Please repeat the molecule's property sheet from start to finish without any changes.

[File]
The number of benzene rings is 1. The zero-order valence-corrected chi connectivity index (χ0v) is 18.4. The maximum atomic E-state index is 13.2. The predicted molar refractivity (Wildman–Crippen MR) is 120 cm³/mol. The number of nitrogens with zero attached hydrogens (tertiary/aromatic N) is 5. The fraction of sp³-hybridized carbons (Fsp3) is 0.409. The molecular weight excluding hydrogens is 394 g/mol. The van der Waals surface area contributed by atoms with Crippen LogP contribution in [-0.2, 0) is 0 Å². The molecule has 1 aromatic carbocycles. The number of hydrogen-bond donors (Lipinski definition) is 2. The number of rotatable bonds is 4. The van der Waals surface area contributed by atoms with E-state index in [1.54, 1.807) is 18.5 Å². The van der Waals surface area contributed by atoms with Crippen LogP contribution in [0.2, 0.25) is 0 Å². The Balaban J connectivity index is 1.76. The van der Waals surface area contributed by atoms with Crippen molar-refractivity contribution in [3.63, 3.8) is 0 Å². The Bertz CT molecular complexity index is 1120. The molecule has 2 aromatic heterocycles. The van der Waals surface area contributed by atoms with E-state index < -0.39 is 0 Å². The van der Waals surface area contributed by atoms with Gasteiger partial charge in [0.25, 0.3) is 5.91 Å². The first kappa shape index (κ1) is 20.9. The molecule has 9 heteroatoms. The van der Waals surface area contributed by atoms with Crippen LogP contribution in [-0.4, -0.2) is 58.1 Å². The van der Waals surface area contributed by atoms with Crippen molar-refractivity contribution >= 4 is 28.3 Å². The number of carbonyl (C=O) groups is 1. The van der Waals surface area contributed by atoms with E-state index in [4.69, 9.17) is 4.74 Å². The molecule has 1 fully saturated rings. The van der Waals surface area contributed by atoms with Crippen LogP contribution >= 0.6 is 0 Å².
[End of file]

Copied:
The number of benzene rings is 1. The zero-order valence-corrected chi connectivity index (χ0v) is 18.4. The maximum atomic E-state index is 13.2. The predicted molar refractivity (Wildman–Crippen MR) is 120 cm³/mol. The number of nitrogens with zero attached hydrogens (tertiary/aromatic N) is 5. The fraction of sp³-hybridized carbons (Fsp3) is 0.409. The molecular weight excluding hydrogens is 394 g/mol. The van der Waals surface area contributed by atoms with Crippen LogP contribution in [-0.2, 0) is 0 Å². The molecule has 1 aromatic carbocycles. The number of hydrogen-bond donors (Lipinski definition) is 2. The number of rotatable bonds is 4. The van der Waals surface area contributed by atoms with E-state index in [1.54, 1.807) is 18.5 Å². The van der Waals surface area contributed by atoms with Crippen LogP contribution in [0.2, 0.25) is 0 Å². The Balaban J connectivity index is 1.76. The van der Waals surface area contributed by atoms with Crippen molar-refractivity contribution in [3.63, 3.8) is 0 Å². The Bertz CT molecular complexity index is 1120. The molecule has 2 aromatic heterocycles. The van der Waals surface area contributed by atoms with E-state index < -0.39 is 0 Å². The van der Waals surface area contributed by atoms with Gasteiger partial charge in [0.25, 0.3) is 5.91 Å². The first kappa shape index (κ1) is 20.9. The molecule has 9 heteroatoms. The van der Waals surface area contributed by atoms with Crippen LogP contribution in [-0.4, -0.2) is 58.1 Å². The van der Waals surface area contributed by atoms with Crippen molar-refractivity contribution >= 4 is 28.3 Å². The number of carbonyl (C=O) groups is 1. The van der Waals surface area contributed by atoms with E-state index in [4.69, 9.17) is 4.74 Å². The molecule has 1 fully saturated rings. The van der Waals surface area contributed by atoms with Crippen LogP contribution >= 0.6 is 0 Å².